Richard Garnett, a professor at the University of Notre Dame Law School, disagreed with the fund's claims that religious freedom legal accommodations and exemptions are illegitimate. He said this claim is "inconsistent with our history and with our longstanding commitment to religious liberty as our 'first freedom.'
"Reasonable exemptions do not 'undermine fundamental rights and liberties,' they protect and promote them," he told CNA.
"Unfortunately, there are powerful and well-funded interests who, with broad support in the academy and in media, have been working hard to associate our 'first freedom' with discrimination and prejudice," Garnett said.
He reflected on the state of religious freedom advocacy.
"Proponents of religious freedom, broadly and generously understood, will need to work hard to remind our fellow citizens that religious liberty – which has to mean religious liberty for all, and not just for 'people like us' – is itself a fundamental human right, and a protection for democracy," he said. "And, of course, to make religious freedom more appealing, it is important that religious-freedom proponents conduct their efforts in a civil, charitable, and inviting way."
For Garnett, the fund's rhetoric about discrimination concerns did not accurately represent the current state of the law.
"In fact, only a tiny number of religious-exemptions claims involve antidiscrimination laws and these claims almost always fail," he said. "The claim that religious-liberty laws undermine important anti-discrimination protections in the marketplace, the workplace, or in public accommodations is false.
"Instead, what these laws do is call for sensible accommodations for religious conscience, in cases where the accommodations will not undermine compelling public interests. These laws call for a balance, not a blank check."
Religious freedom protections have become more controversial in recent decades. In 2012, the Obama administration attempted to mandate that all employers, including religious employers, cover sterilization and contraceptive drugs, including drugs that can cause abortions. The mandate burdened many Catholic dioceses and organizations, including EWTN Global Catholic Network, and was only changed by a Trump administration action earlier this year.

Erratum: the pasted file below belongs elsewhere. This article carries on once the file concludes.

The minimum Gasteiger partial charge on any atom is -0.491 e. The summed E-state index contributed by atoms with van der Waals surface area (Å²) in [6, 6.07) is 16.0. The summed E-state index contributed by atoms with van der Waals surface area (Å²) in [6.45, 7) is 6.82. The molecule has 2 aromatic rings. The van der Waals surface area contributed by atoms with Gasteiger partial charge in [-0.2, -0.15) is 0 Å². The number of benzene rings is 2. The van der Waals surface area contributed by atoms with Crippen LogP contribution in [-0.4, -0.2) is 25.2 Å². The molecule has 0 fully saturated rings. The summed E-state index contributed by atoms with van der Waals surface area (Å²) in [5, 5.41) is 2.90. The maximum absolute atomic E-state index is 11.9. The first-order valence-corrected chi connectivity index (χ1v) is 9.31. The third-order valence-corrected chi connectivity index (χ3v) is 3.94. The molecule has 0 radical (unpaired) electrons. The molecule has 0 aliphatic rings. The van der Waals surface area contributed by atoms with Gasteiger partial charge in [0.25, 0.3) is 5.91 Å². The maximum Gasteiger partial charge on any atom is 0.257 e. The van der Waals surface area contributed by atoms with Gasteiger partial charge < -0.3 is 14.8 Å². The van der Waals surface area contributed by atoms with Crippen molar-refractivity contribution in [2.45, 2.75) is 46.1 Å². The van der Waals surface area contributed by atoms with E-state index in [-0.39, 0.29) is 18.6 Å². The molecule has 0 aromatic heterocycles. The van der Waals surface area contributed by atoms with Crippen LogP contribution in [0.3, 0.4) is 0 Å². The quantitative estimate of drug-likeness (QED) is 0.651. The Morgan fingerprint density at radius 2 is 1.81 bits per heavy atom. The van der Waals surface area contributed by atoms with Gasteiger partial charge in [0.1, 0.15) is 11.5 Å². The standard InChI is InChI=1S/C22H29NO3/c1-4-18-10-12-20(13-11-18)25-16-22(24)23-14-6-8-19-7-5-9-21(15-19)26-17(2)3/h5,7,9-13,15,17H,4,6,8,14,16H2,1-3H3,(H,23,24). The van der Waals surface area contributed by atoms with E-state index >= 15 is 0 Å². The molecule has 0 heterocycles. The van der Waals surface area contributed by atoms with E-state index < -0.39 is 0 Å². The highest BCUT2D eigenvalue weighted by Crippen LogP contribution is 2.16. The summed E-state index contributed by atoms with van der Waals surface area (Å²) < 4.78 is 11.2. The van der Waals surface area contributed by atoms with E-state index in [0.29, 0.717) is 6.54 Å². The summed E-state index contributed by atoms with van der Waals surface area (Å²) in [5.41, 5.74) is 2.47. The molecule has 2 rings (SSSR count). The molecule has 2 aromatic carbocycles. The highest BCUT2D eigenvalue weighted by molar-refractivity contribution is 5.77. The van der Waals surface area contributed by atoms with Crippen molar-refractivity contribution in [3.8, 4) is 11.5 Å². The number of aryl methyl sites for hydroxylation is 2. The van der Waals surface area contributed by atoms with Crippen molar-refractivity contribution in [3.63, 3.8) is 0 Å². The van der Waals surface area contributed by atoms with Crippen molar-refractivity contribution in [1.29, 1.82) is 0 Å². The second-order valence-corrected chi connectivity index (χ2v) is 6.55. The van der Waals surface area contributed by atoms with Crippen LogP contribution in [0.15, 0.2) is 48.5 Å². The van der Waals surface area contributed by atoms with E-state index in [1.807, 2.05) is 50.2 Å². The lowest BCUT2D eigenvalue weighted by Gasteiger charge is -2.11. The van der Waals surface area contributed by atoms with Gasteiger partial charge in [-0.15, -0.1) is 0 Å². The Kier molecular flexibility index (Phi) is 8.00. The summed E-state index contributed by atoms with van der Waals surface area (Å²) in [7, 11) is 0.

There is also an ongoing push in some states to require insurance coverage of abortions, and some medical professionals and hospitals have faced pressure to cooperate in providing abortions.
Garnett thought abortion would be a prime focus of the Proteus funding network.
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"My sense is that what efforts like the Proteus Fund are really aimed at is undermining the longstanding protections in American law for religious health care workers and institutions who cannot in conscience participate in abortions," he said. "These protections are falsely labeled as 'discriminatory' when, in fact, they reflect the commonsense notion that it would be deeply unjust to require, as a condition of working as a healer, a pro-life medical professional to participate in a procedure she believes to be gravely wrong."
Some Christian adoption agencies have been forced to close because placing children with same-sex couples violates their religious convictions. There is an ongoing debate over whether small businesses in the marriage industry must cater to same-sex ceremonies if they have religious objections to them.
Ryan T. Anderson, a senior research fellow at the Heritage Foundation and co-author of "Debating Religious Liberty and Discrimination," reflected on the current situation.
"Anti-gay and anti-transgender bigotry exists and should be condemned," he told CNA. "But support for marriage as the union of husband and wife isn't anti-gay. Nor is the conviction that sex is a biological reality anti-transgender.
"Just as we've combatted sexism without treating pro-life medicine as sexist, any public policy necessary to help people who identify as LGBT meet their needs should be crafted so as to respect the consciences of reasonable people, acting on good-faith beliefs about marriage and gender identity," said Anderson. "Not every disagreement is discrimination. And our law shouldn't suppose otherwise."
'We're going to punish the wicked'